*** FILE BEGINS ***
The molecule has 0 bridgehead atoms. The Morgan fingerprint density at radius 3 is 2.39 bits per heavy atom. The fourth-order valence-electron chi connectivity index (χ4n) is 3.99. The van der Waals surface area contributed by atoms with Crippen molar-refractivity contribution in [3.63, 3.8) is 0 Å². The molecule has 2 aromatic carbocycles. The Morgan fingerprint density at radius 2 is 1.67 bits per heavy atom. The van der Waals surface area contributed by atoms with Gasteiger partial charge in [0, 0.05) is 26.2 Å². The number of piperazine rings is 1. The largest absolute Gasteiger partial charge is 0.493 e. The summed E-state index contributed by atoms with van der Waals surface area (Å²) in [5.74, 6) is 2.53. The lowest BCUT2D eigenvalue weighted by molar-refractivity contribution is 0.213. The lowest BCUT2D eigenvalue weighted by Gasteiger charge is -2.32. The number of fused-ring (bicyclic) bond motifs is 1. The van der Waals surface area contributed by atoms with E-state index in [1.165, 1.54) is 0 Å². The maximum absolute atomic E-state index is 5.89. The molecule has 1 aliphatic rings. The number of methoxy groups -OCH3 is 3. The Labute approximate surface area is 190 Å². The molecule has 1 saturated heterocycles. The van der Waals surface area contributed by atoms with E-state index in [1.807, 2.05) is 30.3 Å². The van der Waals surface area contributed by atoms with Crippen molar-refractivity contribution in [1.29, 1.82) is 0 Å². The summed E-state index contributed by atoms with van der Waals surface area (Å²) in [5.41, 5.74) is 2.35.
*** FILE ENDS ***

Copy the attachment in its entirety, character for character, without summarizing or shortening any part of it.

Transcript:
The molecule has 0 bridgehead atoms. The Morgan fingerprint density at radius 3 is 2.39 bits per heavy atom. The fourth-order valence-electron chi connectivity index (χ4n) is 3.99. The van der Waals surface area contributed by atoms with Crippen molar-refractivity contribution in [3.63, 3.8) is 0 Å². The molecule has 2 aromatic carbocycles. The Morgan fingerprint density at radius 2 is 1.67 bits per heavy atom. The van der Waals surface area contributed by atoms with Gasteiger partial charge in [0, 0.05) is 26.2 Å². The number of piperazine rings is 1. The largest absolute Gasteiger partial charge is 0.493 e. The summed E-state index contributed by atoms with van der Waals surface area (Å²) in [5.74, 6) is 2.53. The lowest BCUT2D eigenvalue weighted by molar-refractivity contribution is 0.213. The lowest BCUT2D eigenvalue weighted by Gasteiger charge is -2.32. The number of fused-ring (bicyclic) bond motifs is 1. The van der Waals surface area contributed by atoms with E-state index in [1.165, 1.54) is 0 Å². The maximum absolute atomic E-state index is 5.89. The molecule has 1 aliphatic rings. The number of methoxy groups -OCH3 is 3. The Labute approximate surface area is 190 Å². The molecule has 1 saturated heterocycles. The van der Waals surface area contributed by atoms with E-state index in [1.807, 2.05) is 30.3 Å². The van der Waals surface area contributed by atoms with Crippen molar-refractivity contribution in [1.29, 1.82) is 0 Å². The summed E-state index contributed by atoms with van der Waals surface area (Å²) in [5.41, 5.74) is 2.35.